Wednesday, July 20, 2005

Moon Landings and Lost Friends

Today is the 35th anniversary of the Apollo 11 moon landing. 35 years ago, humans first set foot on another planet. Wow. That's an amazing thing for me. I think it's what may have started my love affair with astronomy and the space program.

You see, even though I was only three years old, I remember it. My parents had taken my brothers and I over to my Aunt and Uncle's place to watch it. I still remember seeing those grainy pictures of Neil Armstrong stepping down from the lunar lander, and uttering those immortal words, "One small step for man, one giant leap for mankind." It still fills me with awe, and wonder.

What's even more amazing is that they did it with computing power that is completely archaic by today's standards. The box on my desk is smarter than the computers they used. (So why does it crash so often? Hmmmm . . . ) One thing those computers couldn't do, though is show it to you in full panoramic view (by way of Boing Boing). Got check it out. It's been 35 years, and it still gives me goose bumps.

It seems only fitting, then, that if one of my childhood heroes had to die, that he did it today. This morning James Doohan passed away quietly at home. Mr. Doohan played Mr. Scott on TV's Star Trek.

Like many folks my age, I really only got to see Star Trek in syndication, but I loved every episode. Mr. Scott gave us a great role model. Okay, maybe a drunken Scotsman isn't such a great role model, but one who loves his job, loves engineering and technological problem solving is. He showed a (albeit fictional) combination of competence and creative thinking that I'm sure inspired many a geek into various engineering fields. His ability to think under pressure, and still keep his sense of humor, was just cool.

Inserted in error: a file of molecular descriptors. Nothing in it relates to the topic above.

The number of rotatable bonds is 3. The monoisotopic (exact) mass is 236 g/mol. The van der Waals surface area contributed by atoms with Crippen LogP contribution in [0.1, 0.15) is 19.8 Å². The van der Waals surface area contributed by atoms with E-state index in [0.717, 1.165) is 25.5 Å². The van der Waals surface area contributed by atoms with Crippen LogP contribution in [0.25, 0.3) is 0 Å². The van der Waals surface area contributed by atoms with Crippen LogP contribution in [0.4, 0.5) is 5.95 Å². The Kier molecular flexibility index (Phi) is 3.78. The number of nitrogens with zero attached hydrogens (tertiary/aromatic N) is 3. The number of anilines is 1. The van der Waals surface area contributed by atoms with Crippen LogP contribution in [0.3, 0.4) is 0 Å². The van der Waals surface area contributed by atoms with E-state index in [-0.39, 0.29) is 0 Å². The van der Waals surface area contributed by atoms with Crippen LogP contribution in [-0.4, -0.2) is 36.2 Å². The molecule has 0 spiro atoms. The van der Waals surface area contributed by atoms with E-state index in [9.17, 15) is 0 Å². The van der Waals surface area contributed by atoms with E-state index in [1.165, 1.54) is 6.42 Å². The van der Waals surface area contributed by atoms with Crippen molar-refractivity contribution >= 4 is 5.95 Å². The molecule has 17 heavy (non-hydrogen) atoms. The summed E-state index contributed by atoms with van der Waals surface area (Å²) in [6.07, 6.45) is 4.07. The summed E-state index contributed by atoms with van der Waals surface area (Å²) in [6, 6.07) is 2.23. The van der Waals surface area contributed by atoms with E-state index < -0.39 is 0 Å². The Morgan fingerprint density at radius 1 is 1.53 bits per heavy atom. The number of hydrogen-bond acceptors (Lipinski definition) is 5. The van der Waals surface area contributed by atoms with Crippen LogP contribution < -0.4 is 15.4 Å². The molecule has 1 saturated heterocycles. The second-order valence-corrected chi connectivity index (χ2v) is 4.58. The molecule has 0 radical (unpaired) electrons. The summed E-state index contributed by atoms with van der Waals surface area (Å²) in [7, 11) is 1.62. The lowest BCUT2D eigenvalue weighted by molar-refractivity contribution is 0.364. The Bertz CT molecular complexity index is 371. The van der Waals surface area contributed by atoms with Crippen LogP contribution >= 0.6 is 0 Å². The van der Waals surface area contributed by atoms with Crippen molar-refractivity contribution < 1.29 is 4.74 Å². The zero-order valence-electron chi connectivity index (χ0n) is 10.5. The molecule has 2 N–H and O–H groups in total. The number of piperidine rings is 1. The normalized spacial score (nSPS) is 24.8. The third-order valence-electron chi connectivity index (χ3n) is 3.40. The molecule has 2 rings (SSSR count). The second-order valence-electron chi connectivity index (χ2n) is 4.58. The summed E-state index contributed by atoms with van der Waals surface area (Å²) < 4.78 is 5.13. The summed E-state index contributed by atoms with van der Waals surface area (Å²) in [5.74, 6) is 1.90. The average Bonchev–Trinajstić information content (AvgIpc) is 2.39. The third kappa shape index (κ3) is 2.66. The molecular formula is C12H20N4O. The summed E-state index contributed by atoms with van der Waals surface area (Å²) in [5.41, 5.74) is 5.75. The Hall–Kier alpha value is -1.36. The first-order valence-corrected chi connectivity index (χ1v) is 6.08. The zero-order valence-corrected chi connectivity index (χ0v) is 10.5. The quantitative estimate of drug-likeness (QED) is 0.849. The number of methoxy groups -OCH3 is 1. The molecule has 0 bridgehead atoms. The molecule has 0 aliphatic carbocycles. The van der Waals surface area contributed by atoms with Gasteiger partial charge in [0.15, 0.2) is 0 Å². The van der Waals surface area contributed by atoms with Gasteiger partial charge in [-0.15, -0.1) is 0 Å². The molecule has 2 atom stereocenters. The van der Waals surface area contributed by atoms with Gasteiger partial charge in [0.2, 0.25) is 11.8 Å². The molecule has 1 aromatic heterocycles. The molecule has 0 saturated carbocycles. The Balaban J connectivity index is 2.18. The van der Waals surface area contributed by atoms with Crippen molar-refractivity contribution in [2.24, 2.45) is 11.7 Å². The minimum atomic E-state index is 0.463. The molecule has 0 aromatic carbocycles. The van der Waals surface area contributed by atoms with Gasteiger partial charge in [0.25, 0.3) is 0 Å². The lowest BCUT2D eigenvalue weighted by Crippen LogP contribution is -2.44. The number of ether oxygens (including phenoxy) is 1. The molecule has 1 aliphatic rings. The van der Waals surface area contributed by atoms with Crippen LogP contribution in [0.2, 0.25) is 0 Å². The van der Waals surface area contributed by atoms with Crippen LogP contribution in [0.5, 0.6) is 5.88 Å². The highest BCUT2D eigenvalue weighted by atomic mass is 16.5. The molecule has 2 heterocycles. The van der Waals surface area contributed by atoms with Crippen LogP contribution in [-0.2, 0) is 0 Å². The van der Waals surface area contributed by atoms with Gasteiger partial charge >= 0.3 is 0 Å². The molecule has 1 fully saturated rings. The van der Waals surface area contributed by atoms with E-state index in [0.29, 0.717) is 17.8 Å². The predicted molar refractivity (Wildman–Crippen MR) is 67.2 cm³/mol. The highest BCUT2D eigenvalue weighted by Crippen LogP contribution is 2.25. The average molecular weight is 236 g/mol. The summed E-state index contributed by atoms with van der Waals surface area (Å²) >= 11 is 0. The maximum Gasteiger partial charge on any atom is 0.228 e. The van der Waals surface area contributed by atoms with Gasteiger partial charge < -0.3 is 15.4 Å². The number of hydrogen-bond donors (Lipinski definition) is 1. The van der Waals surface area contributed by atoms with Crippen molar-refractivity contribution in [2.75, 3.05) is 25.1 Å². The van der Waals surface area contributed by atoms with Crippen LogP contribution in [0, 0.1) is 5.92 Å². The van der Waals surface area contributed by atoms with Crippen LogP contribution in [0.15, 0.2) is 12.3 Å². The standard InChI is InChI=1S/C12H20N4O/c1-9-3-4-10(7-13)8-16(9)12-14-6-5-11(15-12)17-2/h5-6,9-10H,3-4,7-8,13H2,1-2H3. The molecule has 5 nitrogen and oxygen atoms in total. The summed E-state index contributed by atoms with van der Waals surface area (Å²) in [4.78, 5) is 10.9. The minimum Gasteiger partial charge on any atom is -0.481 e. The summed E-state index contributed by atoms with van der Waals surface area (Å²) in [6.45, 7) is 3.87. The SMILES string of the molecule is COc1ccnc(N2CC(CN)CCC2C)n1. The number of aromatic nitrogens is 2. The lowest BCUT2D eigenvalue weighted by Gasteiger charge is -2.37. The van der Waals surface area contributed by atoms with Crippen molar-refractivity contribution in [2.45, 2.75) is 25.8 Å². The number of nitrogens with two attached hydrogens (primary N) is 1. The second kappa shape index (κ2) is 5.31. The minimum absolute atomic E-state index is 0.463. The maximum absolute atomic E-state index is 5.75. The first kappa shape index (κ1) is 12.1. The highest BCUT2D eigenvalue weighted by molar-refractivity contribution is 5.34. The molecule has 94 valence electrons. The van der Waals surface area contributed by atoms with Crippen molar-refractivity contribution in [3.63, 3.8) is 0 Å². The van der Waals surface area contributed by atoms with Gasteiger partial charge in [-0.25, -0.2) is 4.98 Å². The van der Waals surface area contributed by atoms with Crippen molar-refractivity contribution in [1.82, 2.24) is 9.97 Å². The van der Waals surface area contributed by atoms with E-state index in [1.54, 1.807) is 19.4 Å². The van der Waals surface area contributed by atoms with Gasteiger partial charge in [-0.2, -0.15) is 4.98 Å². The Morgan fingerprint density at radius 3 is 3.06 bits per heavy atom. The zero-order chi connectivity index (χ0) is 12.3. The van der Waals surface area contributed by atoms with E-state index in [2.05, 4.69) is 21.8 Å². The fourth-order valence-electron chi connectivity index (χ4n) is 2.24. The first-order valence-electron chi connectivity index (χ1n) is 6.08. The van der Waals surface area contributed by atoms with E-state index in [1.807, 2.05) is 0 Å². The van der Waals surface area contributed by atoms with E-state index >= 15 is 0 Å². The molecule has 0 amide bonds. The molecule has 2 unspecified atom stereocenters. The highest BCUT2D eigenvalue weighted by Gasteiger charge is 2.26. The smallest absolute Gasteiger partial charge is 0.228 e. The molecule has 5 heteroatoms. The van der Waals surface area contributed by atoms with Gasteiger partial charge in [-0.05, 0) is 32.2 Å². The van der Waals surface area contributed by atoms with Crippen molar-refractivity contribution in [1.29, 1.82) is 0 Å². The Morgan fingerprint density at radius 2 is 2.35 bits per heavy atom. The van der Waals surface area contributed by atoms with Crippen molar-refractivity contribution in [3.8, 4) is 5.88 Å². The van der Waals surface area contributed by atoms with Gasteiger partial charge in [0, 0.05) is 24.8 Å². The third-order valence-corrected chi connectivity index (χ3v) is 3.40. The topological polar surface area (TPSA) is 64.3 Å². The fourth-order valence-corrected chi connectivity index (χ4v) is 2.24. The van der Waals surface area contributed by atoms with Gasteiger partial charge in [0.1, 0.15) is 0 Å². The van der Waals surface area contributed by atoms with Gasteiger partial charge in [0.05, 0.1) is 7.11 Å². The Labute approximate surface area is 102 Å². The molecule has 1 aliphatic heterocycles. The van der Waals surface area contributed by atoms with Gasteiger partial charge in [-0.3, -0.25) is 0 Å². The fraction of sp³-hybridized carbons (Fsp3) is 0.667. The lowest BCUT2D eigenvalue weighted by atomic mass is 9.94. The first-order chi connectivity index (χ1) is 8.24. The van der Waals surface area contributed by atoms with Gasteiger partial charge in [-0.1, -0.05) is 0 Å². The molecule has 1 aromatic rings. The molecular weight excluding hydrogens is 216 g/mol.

Mr. Doohan was a wonderful actor, and from what I know of him, a great human being. Will Wheaton said of him, "Everyone who watched Star Trek liked Scotty, but everyone who met him loved Jimmy . . . I'm sure I'm not the only person today who feels like they lost a friend."

I'd like to think that maybe now, Mr. Doohan is getting to "explore strange new worlds," with as much joy as he gave us, when he was only pretending to.

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